The media law blog, Inforrm, published this summary of the Bill, which takes a detailed look at the main clauses. Law blog Jack of Kent also has a libel reform resource page here. Among others, the Bill would make the following major changes:
- Create a test of “serious harm” for statements to be considered defamatory.
- Abolish the common law defences of fair comment, justification and Reynolds privilege, and place them on a statutory footing.
- Create a new statutory privilege for peer-reviewed scientific and academic publications and provide greater protection to online entities.
- Amend the existing law of qualified privilege to include reports of scientific conferences and press conferences.
Calver, R (on the application of) v The Adjudication Panel for Wales  EWHC 1172 (Admin) – Read judgment
The decision to censure a Welsh councillor for comments on his blog was a disproportionate interference with his right to freedom of expression, the High Court has ruled. This right requires a broad interpretation of what counts as “political speech” – even when the speech is sarcastic and mocking.
Lewis Malcolm Calver is a councillor on the Manorbier Community Council and Pembrokeshire County Council and the owner/writer of the at www.manorbier.com blog. These proceedings arose when Mr Calver was censured by the Standards Committee for Pembrokeshire County Council for comments or articles on his blog, which criticised the running of Manorbier Council.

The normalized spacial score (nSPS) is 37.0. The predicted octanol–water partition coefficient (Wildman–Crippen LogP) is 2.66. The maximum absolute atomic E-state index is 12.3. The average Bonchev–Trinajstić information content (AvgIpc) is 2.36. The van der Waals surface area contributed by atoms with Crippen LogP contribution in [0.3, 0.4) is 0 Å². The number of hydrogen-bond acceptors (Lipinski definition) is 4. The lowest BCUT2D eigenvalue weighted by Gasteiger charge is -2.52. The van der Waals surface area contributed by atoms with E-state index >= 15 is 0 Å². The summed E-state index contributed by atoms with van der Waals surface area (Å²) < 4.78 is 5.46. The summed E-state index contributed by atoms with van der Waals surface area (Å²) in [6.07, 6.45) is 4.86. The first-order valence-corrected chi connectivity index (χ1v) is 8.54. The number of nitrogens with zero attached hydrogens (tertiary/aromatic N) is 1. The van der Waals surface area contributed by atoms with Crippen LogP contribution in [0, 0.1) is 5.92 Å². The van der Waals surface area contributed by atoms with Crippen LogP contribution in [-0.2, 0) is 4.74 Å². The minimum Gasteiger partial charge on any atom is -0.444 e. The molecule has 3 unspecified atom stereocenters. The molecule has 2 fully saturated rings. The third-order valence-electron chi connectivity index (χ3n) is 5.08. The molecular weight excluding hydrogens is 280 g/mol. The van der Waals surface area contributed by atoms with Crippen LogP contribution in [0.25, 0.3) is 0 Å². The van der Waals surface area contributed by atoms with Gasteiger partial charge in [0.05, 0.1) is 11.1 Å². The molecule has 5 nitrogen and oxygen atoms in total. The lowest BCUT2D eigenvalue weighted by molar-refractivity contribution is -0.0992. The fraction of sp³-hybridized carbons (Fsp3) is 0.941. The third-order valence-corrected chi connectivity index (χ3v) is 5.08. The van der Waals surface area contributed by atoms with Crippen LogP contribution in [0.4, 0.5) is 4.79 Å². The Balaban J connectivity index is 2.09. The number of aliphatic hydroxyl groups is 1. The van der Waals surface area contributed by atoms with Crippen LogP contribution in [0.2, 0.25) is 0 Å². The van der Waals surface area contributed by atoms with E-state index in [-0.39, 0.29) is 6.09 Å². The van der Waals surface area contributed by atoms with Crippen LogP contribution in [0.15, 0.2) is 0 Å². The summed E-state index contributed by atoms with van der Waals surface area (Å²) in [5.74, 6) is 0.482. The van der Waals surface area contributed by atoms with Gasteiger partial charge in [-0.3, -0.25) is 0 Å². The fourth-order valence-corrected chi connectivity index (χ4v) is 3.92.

Royal Brompton and Harefield NHS Foundation Trust, R (on the application of) v Joint Committee of Primary Care Trusts & Anor  EWCA Civ 472 – Read judgment.
Marina Wheeler of 1 Crown Office Row appeared for the successful Appellant in this case. She is not the author of this post
When is reorganisation of healthcare services unlawful? When can consultation, rather than a final decision, successfully be challenged? These were the questions dealt with by the Court of Appeal in relation to the reconfiguration of paediatric heart surgery services. The Bristol Royal Infirmary scandal had left these services in need of change; the Court of Appeal found that there was nothing unlawful in the consultation process resulting in the Royal Brompton failing to be chosen as one of the two specialist centres in London.
Following the failures in Bristol that were subject to a public inquiry in 1998, there have been a number of reports on paediatric heart surgical care. This is an extremely specialised area of medicine. The recent trend has been for such specialist areas (another example is major trauma care) to become concentrated in fewer hospitals: the principle being that when professionals come into contact with such work more regularly they become better at it; spreading such cases wide and thin results in poor outcomes.
Free speech is under attack. Or so it seems. The last few weeks have been abuzz with stories to do with free speech: a Supreme Court ruling on the Reynolds defence to libel; contempt of court proceedings against an MP for comments made in a book and the latest in a growing line of criminal trials for Twitter offences. The diversity of media at the heart of these stories – print news, traditional books and online ‘micro-blogging’ – indicates the difficulty of the task for the legal system.
Flood v Times: how does this affect calls for libel reform?
On 21 March, the Supreme Court affirmed the Times newspaper’s reliance on the Reynolds defence to libel – often referred to as Reynolds privilege or the responsible journalism defence – to a claim by a detective sergeant in the Metropolitan Police.